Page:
Voters shopping for third-party presidential candidates
Trump, Clinton viewed unfavorably by majority of voters
Gazette-Lee Des Moines Bureau
DES MOINES — Voters in large numbers do not approve of the presidential candidates presented to them by the Democratic and Republican parties.
That has given third-party candidates an opportunity to make more of an impact on this election than any since the 1990s.
Republican Donald Trump and Democrat Hillary Clinton are viewed less favorably by voters than any major-party presidential candidates since pollsters first asked the question in the 1960s. In a recent NBC News poll, Trump was viewed favorably by 36 percent of voters and unfavorably by 62 percent, and Clinton was viewed favorably by 38 percent and unfavorably by 60 percent.
That appears to have created an opening for candidates from outside the two major parties, including Libertarian Gary Johnson, Jill Stein of the Green Party and independent Evan McMullin.
“It’s a race like no other, in a sense that these are the two most disliked candidates that have run for president in recent memory, and some people are searching for some out, for some kind of third option,” said Kedron Bardwell, chair of the political science department at Simpson College in Indianola.
Johnson thus far has had the most polling success. He has reached double digits in many polls and has the best chance of the third-party candidates to qualify for the presidential debates.
To participate in the debates, Johnson must average 15 percent in polls approved by the debate commission. Johnson is averaging 9 percent in Real Clear Politics’ polling average.
Third-party candidates have faced long odds in U.S. presidential elections ever since the Democratic and Republican parties took command in the late 1800s. No state has gone to a third-party candidate since 1968, when George Wallace won five states in the South, and no third-party candidate has cracked the top two in an election since Theodore Roosevelt, as a Progressive in 1912, finished a distant second to Democrat Woodrow Wilson but won six states and beat incumbent Republican President William Taft.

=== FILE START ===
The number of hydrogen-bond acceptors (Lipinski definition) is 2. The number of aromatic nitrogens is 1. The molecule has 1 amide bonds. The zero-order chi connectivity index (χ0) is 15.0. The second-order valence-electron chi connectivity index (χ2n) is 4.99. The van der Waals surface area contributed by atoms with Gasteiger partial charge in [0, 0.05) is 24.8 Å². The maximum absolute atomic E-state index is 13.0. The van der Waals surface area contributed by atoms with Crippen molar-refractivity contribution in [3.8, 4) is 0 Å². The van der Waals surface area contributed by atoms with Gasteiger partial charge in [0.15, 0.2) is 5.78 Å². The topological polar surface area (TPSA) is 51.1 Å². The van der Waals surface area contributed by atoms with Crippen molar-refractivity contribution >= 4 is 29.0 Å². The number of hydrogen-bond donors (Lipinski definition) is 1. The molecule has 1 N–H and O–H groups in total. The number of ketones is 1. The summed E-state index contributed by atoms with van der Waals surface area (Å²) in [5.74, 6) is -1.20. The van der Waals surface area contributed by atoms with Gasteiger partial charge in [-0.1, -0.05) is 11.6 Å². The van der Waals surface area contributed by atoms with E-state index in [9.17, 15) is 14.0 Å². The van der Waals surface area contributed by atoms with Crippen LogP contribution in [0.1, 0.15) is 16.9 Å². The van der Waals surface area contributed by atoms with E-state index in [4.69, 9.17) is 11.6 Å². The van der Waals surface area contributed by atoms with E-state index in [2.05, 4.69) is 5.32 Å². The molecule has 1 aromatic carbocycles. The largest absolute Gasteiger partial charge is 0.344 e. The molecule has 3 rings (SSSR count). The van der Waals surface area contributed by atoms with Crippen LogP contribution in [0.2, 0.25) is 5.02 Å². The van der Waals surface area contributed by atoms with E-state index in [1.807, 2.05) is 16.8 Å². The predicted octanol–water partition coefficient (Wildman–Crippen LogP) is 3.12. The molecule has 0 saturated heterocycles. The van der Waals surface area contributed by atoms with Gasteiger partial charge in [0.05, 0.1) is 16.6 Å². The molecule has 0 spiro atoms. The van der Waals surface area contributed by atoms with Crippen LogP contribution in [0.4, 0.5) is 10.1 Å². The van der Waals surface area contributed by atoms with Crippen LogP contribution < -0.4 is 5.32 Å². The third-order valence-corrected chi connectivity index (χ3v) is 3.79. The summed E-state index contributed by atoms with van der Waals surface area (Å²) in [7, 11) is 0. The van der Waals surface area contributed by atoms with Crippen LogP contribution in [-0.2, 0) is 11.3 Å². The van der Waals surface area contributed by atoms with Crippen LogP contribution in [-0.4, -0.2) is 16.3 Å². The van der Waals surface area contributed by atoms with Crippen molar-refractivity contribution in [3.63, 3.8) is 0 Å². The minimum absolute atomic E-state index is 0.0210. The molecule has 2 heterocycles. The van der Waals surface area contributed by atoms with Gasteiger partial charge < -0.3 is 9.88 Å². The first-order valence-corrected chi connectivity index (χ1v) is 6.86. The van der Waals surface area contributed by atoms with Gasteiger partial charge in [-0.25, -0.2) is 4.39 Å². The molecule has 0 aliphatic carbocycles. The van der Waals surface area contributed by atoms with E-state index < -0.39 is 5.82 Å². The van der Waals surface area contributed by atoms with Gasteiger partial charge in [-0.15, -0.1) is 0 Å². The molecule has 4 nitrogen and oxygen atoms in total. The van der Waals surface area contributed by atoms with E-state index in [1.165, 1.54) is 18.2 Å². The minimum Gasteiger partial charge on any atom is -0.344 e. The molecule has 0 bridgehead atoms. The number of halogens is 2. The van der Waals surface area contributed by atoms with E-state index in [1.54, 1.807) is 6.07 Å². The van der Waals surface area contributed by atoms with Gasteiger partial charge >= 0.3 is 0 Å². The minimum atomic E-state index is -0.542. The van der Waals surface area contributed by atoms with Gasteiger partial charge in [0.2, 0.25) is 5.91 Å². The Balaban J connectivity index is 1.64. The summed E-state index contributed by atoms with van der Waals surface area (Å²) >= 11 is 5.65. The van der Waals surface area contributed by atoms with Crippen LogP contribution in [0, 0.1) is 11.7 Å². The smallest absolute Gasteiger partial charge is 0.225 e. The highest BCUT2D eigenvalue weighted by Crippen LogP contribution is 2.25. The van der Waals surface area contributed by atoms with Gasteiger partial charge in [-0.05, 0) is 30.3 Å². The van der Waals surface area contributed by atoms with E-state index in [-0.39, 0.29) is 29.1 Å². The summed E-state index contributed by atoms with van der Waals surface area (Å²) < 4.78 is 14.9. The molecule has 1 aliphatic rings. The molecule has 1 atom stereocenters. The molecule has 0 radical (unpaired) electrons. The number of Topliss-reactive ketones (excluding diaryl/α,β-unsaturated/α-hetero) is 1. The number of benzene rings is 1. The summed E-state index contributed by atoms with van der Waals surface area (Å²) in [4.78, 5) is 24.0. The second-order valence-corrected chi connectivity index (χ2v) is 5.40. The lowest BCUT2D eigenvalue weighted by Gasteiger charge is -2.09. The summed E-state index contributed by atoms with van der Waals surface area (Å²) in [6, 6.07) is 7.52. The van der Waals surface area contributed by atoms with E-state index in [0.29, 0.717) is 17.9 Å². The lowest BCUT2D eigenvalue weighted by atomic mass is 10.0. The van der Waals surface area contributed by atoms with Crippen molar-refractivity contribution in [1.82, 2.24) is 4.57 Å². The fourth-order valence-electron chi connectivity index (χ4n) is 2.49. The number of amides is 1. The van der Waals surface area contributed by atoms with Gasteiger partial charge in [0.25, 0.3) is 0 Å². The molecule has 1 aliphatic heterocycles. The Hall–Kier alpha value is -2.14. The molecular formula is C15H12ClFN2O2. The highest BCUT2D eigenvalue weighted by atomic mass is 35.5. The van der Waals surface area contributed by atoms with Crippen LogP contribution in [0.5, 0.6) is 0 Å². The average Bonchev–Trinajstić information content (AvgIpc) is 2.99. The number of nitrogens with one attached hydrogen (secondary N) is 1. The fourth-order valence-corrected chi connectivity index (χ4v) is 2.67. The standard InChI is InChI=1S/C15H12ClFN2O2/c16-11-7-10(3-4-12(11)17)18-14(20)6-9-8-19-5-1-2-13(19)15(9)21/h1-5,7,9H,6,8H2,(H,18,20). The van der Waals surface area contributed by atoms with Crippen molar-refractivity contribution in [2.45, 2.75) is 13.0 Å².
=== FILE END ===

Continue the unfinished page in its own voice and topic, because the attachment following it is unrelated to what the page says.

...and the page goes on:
Third-party candidates most recently had tangible effects in the 1992, 1996 and 2000 elections.
In 1992, Ross Perot qualified for the debates as an independent and earned 17.4 percent of the vote in Iowa. He tried again in 1996 with the Reform Party that he created and got 8.5 percent of the Iowa vote.
In 2000, Ralph Nader of the Green Party got 2 percent of the vote. No third-party candidate has earned as much as 1 percent of the vote since.
Johnson and Stein, the two most prominent third-party candidates in the polls this year, were on the ballot in 2012 as well. Johnson secured just 0.8 percent of the vote in Iowa and Stein 0.2 percent.
‘Very low bar’
“There’s a very low bar for how well these candidates have done in the last few elections,” Bardwell said. “I don’t think a lot of people have that distinct memory of Perot, so they’re used to these elections where a certain number of people say they’re going to vote for third party, and then a week before the race comes, all of a sudden they say, ‘Oh, gosh, but that would waste my vote.’ So they change.”
It appears unlikely a third-party candidate this year will succeed in winning a state. If he continues to move up in the polls, Johnson could reach the level of support Perot reached in the 1990s.